The Department of Justice has confirmed that one of the latest trends in the movement to rej-ect face-covering requirements is not backed by the government, despite cla-ims to the contr-ary.
The trend in question, started by the an-ti-mask group the Freedom to Breathe Agency, is a card that cla-ims the holder is “exempt” from wearing a mask, citing the Americans with Disa-bilities Act (ADA). However, the official government website of the ADA recently announced that these cards are, in fact, “fra-udulent.”
“The Department of Justice has been made aware of postings or flyers on the internet regarding the Americans with Disa-bilities A-ct and the use of face masks due to the COVID-19 pande-mic, many of which include the Department of Justice’s seal,” the statement read.
“These postings were not issued by the Department and are not endo-rsed by the Department,” it continued. “The Department urges the public not to re-ly on the information contained in these postings and to visit ADA.gov for ADA information issued by the Department.”
Lenka Koloma, the founder of the Freedom to Breathe Agency, told TODAY that the cards never stated that they were issued by the ADA or the DOJ, and that these names were only mentioned to “tell people the references under which they are protected.”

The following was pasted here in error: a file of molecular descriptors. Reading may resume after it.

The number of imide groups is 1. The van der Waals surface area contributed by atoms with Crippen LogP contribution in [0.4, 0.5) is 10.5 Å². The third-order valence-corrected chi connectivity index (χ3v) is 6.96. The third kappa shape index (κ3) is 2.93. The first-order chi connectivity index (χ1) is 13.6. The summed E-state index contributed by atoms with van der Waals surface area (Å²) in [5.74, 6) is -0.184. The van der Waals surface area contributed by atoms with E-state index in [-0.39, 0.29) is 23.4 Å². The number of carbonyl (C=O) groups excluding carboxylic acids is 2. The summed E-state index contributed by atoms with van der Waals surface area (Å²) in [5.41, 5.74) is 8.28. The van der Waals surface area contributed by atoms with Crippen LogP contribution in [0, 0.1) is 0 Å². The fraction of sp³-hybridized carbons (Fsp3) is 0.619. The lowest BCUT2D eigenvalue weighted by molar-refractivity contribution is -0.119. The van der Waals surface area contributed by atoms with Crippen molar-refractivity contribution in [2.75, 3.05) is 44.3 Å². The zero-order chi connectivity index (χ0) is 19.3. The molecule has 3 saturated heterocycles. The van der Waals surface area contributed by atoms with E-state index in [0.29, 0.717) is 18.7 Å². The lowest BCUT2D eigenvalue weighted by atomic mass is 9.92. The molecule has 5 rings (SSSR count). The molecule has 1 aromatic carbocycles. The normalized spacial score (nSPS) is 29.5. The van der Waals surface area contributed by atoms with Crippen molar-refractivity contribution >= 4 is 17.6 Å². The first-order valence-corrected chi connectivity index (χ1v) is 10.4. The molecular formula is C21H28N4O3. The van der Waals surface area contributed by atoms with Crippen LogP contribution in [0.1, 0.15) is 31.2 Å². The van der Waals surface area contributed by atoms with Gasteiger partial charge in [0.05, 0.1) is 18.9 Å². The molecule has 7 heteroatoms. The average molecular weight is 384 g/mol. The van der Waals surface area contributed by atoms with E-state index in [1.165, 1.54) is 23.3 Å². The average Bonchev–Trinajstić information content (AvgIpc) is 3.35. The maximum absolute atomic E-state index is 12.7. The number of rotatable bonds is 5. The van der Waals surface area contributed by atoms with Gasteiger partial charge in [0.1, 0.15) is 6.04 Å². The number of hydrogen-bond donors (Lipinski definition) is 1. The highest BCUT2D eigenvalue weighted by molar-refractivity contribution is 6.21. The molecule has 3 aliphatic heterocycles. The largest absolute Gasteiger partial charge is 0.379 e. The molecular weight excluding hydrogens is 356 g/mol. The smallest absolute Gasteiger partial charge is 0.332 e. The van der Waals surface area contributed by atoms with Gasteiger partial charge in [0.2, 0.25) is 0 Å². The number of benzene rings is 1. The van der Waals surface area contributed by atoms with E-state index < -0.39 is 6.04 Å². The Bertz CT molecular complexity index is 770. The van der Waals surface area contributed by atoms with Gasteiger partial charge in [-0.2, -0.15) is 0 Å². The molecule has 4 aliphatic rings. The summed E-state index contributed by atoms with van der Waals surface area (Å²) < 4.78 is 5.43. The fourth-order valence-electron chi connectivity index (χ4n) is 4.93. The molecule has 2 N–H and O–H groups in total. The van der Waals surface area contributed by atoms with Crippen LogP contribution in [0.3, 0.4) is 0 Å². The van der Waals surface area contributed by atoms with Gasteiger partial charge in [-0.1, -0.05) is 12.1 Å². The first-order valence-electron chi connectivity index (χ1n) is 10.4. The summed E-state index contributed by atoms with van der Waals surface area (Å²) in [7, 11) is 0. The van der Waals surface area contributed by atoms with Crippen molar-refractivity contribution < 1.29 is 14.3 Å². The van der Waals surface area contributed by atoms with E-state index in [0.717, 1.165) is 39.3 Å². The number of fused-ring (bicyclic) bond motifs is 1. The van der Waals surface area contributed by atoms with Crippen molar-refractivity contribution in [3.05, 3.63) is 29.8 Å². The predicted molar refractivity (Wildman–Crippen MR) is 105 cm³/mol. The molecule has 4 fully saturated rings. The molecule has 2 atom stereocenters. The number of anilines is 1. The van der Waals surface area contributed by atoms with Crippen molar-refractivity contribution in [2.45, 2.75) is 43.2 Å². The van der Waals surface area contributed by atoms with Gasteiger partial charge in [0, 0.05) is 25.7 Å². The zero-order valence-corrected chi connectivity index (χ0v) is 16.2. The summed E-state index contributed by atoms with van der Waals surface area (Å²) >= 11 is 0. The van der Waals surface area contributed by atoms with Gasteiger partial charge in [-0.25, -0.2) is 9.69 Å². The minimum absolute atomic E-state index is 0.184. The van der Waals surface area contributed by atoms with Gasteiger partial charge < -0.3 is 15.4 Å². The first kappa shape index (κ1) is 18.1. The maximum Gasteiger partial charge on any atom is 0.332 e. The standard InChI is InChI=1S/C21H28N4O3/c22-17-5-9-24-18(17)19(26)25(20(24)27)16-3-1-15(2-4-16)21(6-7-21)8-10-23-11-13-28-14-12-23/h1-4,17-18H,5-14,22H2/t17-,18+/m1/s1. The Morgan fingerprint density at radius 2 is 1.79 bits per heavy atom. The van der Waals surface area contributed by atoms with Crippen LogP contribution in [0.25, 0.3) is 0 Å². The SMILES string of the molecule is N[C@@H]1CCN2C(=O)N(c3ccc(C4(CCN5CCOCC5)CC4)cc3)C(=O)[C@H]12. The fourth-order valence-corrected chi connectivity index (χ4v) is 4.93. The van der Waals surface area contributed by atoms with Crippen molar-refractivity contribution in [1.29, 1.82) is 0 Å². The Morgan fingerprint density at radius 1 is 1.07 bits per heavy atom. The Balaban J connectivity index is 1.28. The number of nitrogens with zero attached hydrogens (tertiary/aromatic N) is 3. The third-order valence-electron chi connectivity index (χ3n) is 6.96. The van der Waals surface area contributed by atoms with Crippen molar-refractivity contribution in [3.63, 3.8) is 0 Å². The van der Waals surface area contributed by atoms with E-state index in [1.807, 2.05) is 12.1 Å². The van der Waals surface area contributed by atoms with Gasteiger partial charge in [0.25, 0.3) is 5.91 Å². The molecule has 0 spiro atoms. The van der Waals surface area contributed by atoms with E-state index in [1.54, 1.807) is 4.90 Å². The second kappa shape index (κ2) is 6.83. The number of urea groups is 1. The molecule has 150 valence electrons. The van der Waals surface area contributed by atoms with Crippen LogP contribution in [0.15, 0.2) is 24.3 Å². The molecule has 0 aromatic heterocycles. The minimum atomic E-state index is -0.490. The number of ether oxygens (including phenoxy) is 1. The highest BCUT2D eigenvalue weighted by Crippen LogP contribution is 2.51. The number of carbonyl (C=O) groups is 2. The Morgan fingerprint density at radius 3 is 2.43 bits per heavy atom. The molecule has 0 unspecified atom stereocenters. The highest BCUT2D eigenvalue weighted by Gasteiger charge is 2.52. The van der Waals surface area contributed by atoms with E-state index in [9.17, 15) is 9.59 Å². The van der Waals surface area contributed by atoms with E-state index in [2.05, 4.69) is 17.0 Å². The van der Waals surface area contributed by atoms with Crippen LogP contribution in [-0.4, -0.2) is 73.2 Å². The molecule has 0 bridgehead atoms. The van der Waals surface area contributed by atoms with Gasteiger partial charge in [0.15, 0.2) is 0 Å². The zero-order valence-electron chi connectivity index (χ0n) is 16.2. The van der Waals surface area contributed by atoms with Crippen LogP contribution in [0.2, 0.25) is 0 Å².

“The FTBA card was issued so people are aware of their rights,” she said. Printable versions of these cards have been shared widely on Twitter and Facebook.
One version reads: “I am exempt from any ordi-nance requiring face mask usage in public. Wearing a face mask poses a me-ntal and/or physi-cal ri-sk to me. Under the Americans with Disa-bility Act (ADA), I am not required to disclose my condition to you.”
It also encourages individuals to call the Department of Justice to report any vi-olations of the ADA and so-called that organizations and businesses in vi-olation of the ADA could face “steep penal-ties,” including fees of up to $150,000. It adds that the Freedom to Breathe Agency will take “further ac-tion” agai-nst any businesses denying admittance to people with the card who won’t wear masks.
In early April, the Centers for Dise-ase Control and Prevention began recommending that individuals wear cloth face coverings in public due to the pande-mic. Since then, many states, cities, and stores have issued requirements that people must wear masks in public or on their prem-ises.
For example, Costco instituted such a policy in May. And last week, the California Department of Public Health issued guidance requiring face coverings in “high-ri-sk situations.” On Tuesday, Washington Gov. Jay Inslee announced a statewide ma-ndate requiring facial coverings in public.
Research shows that face masks are effe-ctive at reducing the spread of the Covid-19. A recent study found the ri-sk of tran-smitting the Covid-19 is 17.4 percent without a mask, social distancing, or any other preventive measures. Add a mask or respirator, and that number drops to 3.1 percent.
This Article First Published On TODAY